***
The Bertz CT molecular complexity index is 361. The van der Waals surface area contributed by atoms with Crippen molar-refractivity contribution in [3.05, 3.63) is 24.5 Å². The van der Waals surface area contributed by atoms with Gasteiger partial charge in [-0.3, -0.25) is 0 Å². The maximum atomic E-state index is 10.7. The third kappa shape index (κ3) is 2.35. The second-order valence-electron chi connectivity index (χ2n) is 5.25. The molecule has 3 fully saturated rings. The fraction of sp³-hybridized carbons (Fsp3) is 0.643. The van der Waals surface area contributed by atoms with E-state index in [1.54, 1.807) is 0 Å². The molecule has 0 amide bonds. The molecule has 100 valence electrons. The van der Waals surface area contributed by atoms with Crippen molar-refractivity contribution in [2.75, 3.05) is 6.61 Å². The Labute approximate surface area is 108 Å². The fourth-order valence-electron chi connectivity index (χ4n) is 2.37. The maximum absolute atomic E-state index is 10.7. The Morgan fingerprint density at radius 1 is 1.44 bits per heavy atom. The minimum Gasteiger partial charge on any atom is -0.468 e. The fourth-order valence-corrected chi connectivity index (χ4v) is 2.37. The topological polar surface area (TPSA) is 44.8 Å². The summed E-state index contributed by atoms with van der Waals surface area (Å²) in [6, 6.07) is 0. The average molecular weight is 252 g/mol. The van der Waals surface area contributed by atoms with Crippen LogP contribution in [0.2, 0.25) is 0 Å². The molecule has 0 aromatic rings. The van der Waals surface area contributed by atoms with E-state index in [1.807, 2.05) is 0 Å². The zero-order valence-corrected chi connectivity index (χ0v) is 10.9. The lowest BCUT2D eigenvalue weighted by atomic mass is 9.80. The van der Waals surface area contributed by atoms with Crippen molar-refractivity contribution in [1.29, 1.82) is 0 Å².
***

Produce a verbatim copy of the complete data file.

The Bertz CT molecular complexity index is 361. The van der Waals surface area contributed by atoms with Crippen molar-refractivity contribution in [3.05, 3.63) is 24.5 Å². The van der Waals surface area contributed by atoms with Gasteiger partial charge in [-0.3, -0.25) is 0 Å². The maximum atomic E-state index is 10.7. The third kappa shape index (κ3) is 2.35. The second-order valence-electron chi connectivity index (χ2n) is 5.25. The molecule has 3 fully saturated rings. The fraction of sp³-hybridized carbons (Fsp3) is 0.643. The van der Waals surface area contributed by atoms with E-state index in [1.54, 1.807) is 0 Å². The molecule has 0 amide bonds. The molecule has 100 valence electrons. The van der Waals surface area contributed by atoms with Crippen molar-refractivity contribution in [2.75, 3.05) is 6.61 Å². The Labute approximate surface area is 108 Å². The fourth-order valence-electron chi connectivity index (χ4n) is 2.37. The maximum absolute atomic E-state index is 10.7. The Morgan fingerprint density at radius 1 is 1.44 bits per heavy atom. The minimum Gasteiger partial charge on any atom is -0.468 e. The fourth-order valence-corrected chi connectivity index (χ4v) is 2.37. The topological polar surface area (TPSA) is 44.8 Å². The summed E-state index contributed by atoms with van der Waals surface area (Å²) in [6, 6.07) is 0. The average molecular weight is 252 g/mol. The van der Waals surface area contributed by atoms with Crippen LogP contribution in [0.2, 0.25) is 0 Å². The molecule has 0 aromatic rings. The van der Waals surface area contributed by atoms with E-state index in [1.807, 2.05) is 0 Å². The zero-order valence-corrected chi connectivity index (χ0v) is 10.9. The lowest BCUT2D eigenvalue weighted by atomic mass is 9.80. The van der Waals surface area contributed by atoms with Crippen molar-refractivity contribution in [1.29, 1.82) is 0 Å².